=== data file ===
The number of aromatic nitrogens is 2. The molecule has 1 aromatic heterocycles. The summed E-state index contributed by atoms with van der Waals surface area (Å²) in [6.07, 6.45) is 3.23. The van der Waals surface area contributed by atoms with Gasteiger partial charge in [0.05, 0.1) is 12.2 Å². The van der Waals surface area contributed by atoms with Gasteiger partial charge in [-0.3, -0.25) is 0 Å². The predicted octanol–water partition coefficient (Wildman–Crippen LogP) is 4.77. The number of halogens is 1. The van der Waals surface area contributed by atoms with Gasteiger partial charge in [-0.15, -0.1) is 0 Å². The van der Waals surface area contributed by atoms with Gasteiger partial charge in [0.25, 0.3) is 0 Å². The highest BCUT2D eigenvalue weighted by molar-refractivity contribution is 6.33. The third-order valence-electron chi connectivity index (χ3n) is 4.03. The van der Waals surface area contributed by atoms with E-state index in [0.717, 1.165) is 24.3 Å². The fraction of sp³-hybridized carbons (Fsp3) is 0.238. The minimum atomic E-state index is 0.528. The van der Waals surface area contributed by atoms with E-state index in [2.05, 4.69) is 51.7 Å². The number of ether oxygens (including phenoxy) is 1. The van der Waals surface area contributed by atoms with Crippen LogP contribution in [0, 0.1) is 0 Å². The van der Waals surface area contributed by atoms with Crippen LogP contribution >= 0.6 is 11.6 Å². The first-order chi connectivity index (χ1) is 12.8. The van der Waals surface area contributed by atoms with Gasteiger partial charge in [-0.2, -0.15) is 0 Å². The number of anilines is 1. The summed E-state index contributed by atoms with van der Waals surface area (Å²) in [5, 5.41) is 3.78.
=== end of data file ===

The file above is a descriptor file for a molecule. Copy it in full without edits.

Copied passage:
The number of aromatic nitrogens is 2. The molecule has 1 aromatic heterocycles. The summed E-state index contributed by atoms with van der Waals surface area (Å²) in [6.07, 6.45) is 3.23. The van der Waals surface area contributed by atoms with Gasteiger partial charge in [0.05, 0.1) is 12.2 Å². The van der Waals surface area contributed by atoms with Gasteiger partial charge in [-0.3, -0.25) is 0 Å². The predicted octanol–water partition coefficient (Wildman–Crippen LogP) is 4.77. The number of halogens is 1. The van der Waals surface area contributed by atoms with Gasteiger partial charge in [-0.15, -0.1) is 0 Å². The van der Waals surface area contributed by atoms with Gasteiger partial charge in [0.25, 0.3) is 0 Å². The highest BCUT2D eigenvalue weighted by molar-refractivity contribution is 6.33. The third-order valence-electron chi connectivity index (χ3n) is 4.03. The van der Waals surface area contributed by atoms with E-state index in [0.717, 1.165) is 24.3 Å². The fraction of sp³-hybridized carbons (Fsp3) is 0.238. The minimum atomic E-state index is 0.528. The van der Waals surface area contributed by atoms with E-state index in [2.05, 4.69) is 51.7 Å². The number of ether oxygens (including phenoxy) is 1. The van der Waals surface area contributed by atoms with Crippen LogP contribution in [0, 0.1) is 0 Å². The van der Waals surface area contributed by atoms with Crippen LogP contribution >= 0.6 is 11.6 Å². The first-order chi connectivity index (χ1) is 12.8. The van der Waals surface area contributed by atoms with Gasteiger partial charge in [-0.2, -0.15) is 0 Å². The number of anilines is 1. The summed E-state index contributed by atoms with van der Waals surface area (Å²) in [5, 5.41) is 3.78.